NASCAR driver suspended after being caught using the n-word on an open comms channel Ever wonder what the cockpit chitchat between your favorite NASCAR drivers and their pals is like? Well, if you’re a fan of Kyle Larson, now you sort of know! Chip Ganassi Racing has suspended professional driver Larson after he used then n-word in what he believed was a private chat during a virtual iRacing event held on NASCAR’s website on Sunday. As fans reacted in real-time, so did Larson: He was informed shortly after he used the slur that he’d been speaking on a public channel. NASCAR suspended him per review on Monday, then fired him today.
Caren Ulrich Stacy to the legal community: Double down on diversity now The CEO of Diversity Lab and raceAhead treasure has been studying and attempting to address the lack of diversity in law firms and corporate departments for years. She now shares an urgent lesson from the past. Economic upheaval is bad for diversity. “Data shows that the last recession dramatically unraveled years of progress,” she tells Law.com. Steady gains in gender and racial representation came to an abrupt halt when the 2008 recession hit. “[Then], diversity numbers dipped for the first time in 20 years. In fact, the African American associate population in law firms didn’t rebound to prerecession numbers until last year.” A must read and share.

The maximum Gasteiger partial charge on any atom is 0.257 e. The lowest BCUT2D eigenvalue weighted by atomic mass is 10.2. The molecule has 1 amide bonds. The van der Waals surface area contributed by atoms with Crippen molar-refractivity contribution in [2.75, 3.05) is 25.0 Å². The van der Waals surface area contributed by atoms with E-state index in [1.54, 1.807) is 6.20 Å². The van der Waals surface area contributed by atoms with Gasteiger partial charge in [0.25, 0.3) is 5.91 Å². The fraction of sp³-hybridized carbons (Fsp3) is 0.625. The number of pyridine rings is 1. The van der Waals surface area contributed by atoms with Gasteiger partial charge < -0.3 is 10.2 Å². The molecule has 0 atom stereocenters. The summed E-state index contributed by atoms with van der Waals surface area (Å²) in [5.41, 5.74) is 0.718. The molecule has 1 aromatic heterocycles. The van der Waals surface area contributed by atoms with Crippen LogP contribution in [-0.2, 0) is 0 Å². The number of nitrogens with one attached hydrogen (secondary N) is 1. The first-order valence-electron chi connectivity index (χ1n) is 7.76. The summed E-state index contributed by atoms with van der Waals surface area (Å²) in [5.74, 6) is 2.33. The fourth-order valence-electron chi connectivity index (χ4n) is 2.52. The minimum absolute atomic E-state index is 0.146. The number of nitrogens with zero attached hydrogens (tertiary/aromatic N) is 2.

Coronavirus in the community
- “This has gone from a grocery store to a food pantry. That’s how I’m feeling.”
- How to save Black and Hispanic lives right now.
- The Trump Administration has not released data about racial and ethnic COVID-19 outcomes. Here is a way they could.
- What do the countries with the most effective coronavirus responses have in common?
- Leilani Jordan was 27 years old and a dedicated grocery clerk. She also had cerebral palsy. She died of COVID-19 in March. Her last paycheck was for $20.64.
- People with disabilities often work in retail or service jobs. Here’s why employers can get away with paying them so little.
Wuhan is my home Laura Gao is a comic artist by night—who’s available for commissions!—and a Twitter employee by day. But she’s also from Wuhan, China, where the majority of her family still live. “Wuhan virus, Chinese virus, COVID-19. My hometown will forever be known for that, and only that,” she says in this poignant animated short film. Few Westerners had heard of Wuhan, known as the “Chicago of China,” for its central location as a trading hub. Now, it brings looks of disgust. “I want to steer away from politics for a bit to shine a light on the beauty of my Wuhanese people and their rich culture and history.” This animated short does just that. Enjoy.